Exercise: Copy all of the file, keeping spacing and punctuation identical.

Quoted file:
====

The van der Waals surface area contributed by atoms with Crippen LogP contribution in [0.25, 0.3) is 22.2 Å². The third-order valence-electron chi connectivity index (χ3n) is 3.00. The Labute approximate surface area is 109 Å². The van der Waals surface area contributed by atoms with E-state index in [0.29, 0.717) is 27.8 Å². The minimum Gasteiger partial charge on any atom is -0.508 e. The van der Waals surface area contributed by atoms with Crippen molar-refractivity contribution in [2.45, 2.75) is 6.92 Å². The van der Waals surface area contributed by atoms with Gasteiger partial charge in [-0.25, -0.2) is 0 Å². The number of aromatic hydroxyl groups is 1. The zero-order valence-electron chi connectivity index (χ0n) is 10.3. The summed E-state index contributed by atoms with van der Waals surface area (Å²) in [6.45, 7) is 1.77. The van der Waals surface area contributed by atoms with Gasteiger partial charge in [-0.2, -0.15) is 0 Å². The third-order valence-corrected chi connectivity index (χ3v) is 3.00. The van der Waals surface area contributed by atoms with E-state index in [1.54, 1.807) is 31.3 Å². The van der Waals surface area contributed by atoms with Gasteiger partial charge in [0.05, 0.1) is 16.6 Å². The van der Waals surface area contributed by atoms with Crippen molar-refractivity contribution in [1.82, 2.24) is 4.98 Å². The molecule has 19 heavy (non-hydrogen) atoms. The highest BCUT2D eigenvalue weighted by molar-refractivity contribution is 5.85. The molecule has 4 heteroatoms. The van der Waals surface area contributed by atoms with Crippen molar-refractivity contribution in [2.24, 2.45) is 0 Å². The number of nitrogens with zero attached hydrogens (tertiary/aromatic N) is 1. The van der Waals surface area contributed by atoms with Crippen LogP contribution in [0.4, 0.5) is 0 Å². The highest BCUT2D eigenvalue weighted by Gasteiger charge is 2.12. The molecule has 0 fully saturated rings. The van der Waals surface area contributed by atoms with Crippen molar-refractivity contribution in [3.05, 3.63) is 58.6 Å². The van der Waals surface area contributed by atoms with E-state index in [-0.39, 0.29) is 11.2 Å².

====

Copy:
The van der Waals surface area contributed by atoms with Crippen LogP contribution in [0.25, 0.3) is 22.2 Å². The third-order valence-electron chi connectivity index (χ3n) is 3.00. The Labute approximate surface area is 109 Å². The van der Waals surface area contributed by atoms with E-state index in [0.29, 0.717) is 27.8 Å². The minimum Gasteiger partial charge on any atom is -0.508 e. The van der Waals surface area contributed by atoms with Crippen molar-refractivity contribution in [2.45, 2.75) is 6.92 Å². The van der Waals surface area contributed by atoms with Gasteiger partial charge in [-0.25, -0.2) is 0 Å². The number of aromatic hydroxyl groups is 1. The zero-order valence-electron chi connectivity index (χ0n) is 10.3. The summed E-state index contributed by atoms with van der Waals surface area (Å²) in [6.45, 7) is 1.77. The van der Waals surface area contributed by atoms with Gasteiger partial charge in [-0.2, -0.15) is 0 Å². The third-order valence-corrected chi connectivity index (χ3v) is 3.00. The van der Waals surface area contributed by atoms with E-state index in [1.54, 1.807) is 31.3 Å². The van der Waals surface area contributed by atoms with Gasteiger partial charge in [0.05, 0.1) is 16.6 Å². The van der Waals surface area contributed by atoms with Crippen molar-refractivity contribution in [1.82, 2.24) is 4.98 Å². The molecule has 19 heavy (non-hydrogen) atoms. The highest BCUT2D eigenvalue weighted by molar-refractivity contribution is 5.85. The molecule has 4 heteroatoms. The van der Waals surface area contributed by atoms with Crippen molar-refractivity contribution in [2.24, 2.45) is 0 Å². The number of nitrogens with zero attached hydrogens (tertiary/aromatic N) is 1. The van der Waals surface area contributed by atoms with Crippen LogP contribution in [0.4, 0.5) is 0 Å². The highest BCUT2D eigenvalue weighted by Gasteiger charge is 2.12. The molecule has 0 fully saturated rings. The van der Waals surface area contributed by atoms with Crippen molar-refractivity contribution in [3.05, 3.63) is 58.6 Å². The van der Waals surface area contributed by atoms with E-state index in [-0.39, 0.29) is 11.2 Å².